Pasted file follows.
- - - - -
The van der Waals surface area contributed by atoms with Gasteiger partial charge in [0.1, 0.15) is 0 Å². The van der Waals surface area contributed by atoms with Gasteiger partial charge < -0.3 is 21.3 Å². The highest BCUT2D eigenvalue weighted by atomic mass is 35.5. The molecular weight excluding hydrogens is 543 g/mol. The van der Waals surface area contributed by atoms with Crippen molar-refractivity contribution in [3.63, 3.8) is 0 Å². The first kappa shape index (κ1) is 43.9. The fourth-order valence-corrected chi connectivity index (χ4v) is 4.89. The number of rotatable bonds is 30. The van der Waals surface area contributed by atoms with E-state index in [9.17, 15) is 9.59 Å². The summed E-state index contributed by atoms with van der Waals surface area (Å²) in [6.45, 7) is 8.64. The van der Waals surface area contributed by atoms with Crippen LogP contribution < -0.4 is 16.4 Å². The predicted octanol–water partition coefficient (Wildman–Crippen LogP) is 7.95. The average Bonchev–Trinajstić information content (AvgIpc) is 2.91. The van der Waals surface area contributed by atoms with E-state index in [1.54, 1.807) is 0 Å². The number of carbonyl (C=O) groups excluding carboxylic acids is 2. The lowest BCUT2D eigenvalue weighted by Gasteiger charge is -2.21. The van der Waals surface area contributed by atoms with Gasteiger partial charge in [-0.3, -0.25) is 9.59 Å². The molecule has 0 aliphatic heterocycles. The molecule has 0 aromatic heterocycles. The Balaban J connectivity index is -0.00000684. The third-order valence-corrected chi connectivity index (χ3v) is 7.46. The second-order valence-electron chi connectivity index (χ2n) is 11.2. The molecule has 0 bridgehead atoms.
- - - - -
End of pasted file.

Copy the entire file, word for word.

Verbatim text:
The van der Waals surface area contributed by atoms with Gasteiger partial charge in [0.1, 0.15) is 0 Å². The van der Waals surface area contributed by atoms with Gasteiger partial charge < -0.3 is 21.3 Å². The highest BCUT2D eigenvalue weighted by atomic mass is 35.5. The molecular weight excluding hydrogens is 543 g/mol. The van der Waals surface area contributed by atoms with Crippen molar-refractivity contribution in [3.63, 3.8) is 0 Å². The first kappa shape index (κ1) is 43.9. The fourth-order valence-corrected chi connectivity index (χ4v) is 4.89. The number of rotatable bonds is 30. The van der Waals surface area contributed by atoms with E-state index in [9.17, 15) is 9.59 Å². The summed E-state index contributed by atoms with van der Waals surface area (Å²) in [6.45, 7) is 8.64. The van der Waals surface area contributed by atoms with Crippen LogP contribution < -0.4 is 16.4 Å². The predicted octanol–water partition coefficient (Wildman–Crippen LogP) is 7.95. The average Bonchev–Trinajstić information content (AvgIpc) is 2.91. The van der Waals surface area contributed by atoms with E-state index in [1.54, 1.807) is 0 Å². The number of carbonyl (C=O) groups excluding carboxylic acids is 2. The lowest BCUT2D eigenvalue weighted by Gasteiger charge is -2.21. The van der Waals surface area contributed by atoms with Gasteiger partial charge in [-0.3, -0.25) is 9.59 Å². The molecule has 0 aliphatic heterocycles. The molecule has 0 aromatic heterocycles. The Balaban J connectivity index is -0.00000684. The third-order valence-corrected chi connectivity index (χ3v) is 7.46. The second-order valence-electron chi connectivity index (χ2n) is 11.2. The molecule has 0 bridgehead atoms.